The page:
Photo by Donald A. Promnitz. Local scouts salute the Armenian and American flags in front of Fresno City Hall. April 24 marked the 104th anniversary of the Armenian Genocide, which resulted in 1.5 million Armenians being killed.
Clergy, community and civic leaders from the Central Valley gathered in front of Fresno City Hall Wednesday morning to remember the 104th anniversary of the beginning of the Armenian Genocide.
In April 1915 during the Ottoman Empire’s involvement in World War I, an estimated 1.5 million Armenians living under Turkish rule were systematically murdered in an effort to exterminate the population. April 24 officially marks what is considered the beginning of the atrocities, when hundreds of Armenian leaders and intellectuals were rounded up and killed.
During his opening remarks at the event, Fowler City Councilmember Karnig Kazarian urged for the official recognition of the killings as genocide. In doing so, he cited the 2007 assassination of Hrant Dink, a Turkish-Armenian journalist who wrote about the atrocities. Photos later surfaced of Turkish police posing with his killer immediately after the shooting.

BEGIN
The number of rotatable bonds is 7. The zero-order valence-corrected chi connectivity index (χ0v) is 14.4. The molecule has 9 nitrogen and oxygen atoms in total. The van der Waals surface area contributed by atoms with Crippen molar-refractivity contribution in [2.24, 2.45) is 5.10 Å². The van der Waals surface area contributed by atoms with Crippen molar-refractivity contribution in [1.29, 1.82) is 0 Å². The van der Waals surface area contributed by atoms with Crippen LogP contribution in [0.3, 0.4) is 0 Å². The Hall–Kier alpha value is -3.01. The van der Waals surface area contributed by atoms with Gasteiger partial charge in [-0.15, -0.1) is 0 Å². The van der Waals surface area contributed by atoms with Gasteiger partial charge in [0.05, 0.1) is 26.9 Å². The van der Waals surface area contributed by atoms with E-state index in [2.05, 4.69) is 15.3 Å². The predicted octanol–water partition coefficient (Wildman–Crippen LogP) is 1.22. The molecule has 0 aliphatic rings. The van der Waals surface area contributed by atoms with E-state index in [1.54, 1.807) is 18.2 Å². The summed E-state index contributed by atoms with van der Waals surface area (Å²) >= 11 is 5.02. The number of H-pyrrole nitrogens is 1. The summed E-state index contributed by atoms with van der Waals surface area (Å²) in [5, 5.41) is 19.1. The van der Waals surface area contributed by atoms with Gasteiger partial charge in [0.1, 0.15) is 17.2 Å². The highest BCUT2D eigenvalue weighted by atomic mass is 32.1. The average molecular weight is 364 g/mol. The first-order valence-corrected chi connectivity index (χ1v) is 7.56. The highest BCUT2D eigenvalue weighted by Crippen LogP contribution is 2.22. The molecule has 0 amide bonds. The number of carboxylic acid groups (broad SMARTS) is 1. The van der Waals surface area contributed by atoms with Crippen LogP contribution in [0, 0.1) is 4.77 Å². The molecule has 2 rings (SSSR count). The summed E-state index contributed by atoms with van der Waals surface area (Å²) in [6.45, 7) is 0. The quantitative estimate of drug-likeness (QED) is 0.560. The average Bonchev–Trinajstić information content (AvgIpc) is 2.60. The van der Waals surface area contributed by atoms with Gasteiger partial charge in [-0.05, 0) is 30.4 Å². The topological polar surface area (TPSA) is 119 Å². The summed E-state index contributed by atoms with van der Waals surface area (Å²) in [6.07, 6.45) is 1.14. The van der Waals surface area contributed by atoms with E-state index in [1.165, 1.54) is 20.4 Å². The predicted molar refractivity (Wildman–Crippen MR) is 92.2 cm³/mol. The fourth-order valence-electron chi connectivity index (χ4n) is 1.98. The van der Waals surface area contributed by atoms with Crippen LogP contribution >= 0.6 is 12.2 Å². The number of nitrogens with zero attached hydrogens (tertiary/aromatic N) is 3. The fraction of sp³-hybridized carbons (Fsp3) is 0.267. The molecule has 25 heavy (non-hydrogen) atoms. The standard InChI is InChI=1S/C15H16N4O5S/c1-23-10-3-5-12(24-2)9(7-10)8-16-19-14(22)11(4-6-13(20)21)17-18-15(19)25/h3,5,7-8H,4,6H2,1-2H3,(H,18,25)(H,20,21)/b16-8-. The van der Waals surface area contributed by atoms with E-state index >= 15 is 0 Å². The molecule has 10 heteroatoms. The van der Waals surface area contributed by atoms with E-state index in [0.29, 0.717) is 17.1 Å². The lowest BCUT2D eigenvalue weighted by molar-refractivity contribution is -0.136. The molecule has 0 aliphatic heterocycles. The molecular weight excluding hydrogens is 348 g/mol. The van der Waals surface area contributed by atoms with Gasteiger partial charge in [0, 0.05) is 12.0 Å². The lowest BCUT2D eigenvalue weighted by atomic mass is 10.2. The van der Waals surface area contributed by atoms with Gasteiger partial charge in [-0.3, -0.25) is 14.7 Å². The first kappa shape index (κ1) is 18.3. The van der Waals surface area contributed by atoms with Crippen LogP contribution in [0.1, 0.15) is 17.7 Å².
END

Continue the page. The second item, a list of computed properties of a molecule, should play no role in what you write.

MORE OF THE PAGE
“Speaking this word and recognizing the truth is courageous because it has real consequences,” Kazarian said. “We must not allow such heinous acts to silence us. We must call genocide, ‘genocide.’ Because if we do not, we will fail to properly honor the Armenians who perished over 100 years ago.”
Opening remarks were followed by the raising of the American and Armenian flags, along with further speeches by local officials, including Fresno Mayor Lee Brand.
“For us still living, we will make sure the eternal fire stays lit, and remember the villages that were wiped off the map,” Brand said. “Remember the death marches across the Syrian desert into concentration, remember the many executions and mass graves, and never, never ever forget the men, and women and children who perished in this terrible genocide, whose dreams were never fulfilled so many years ago.”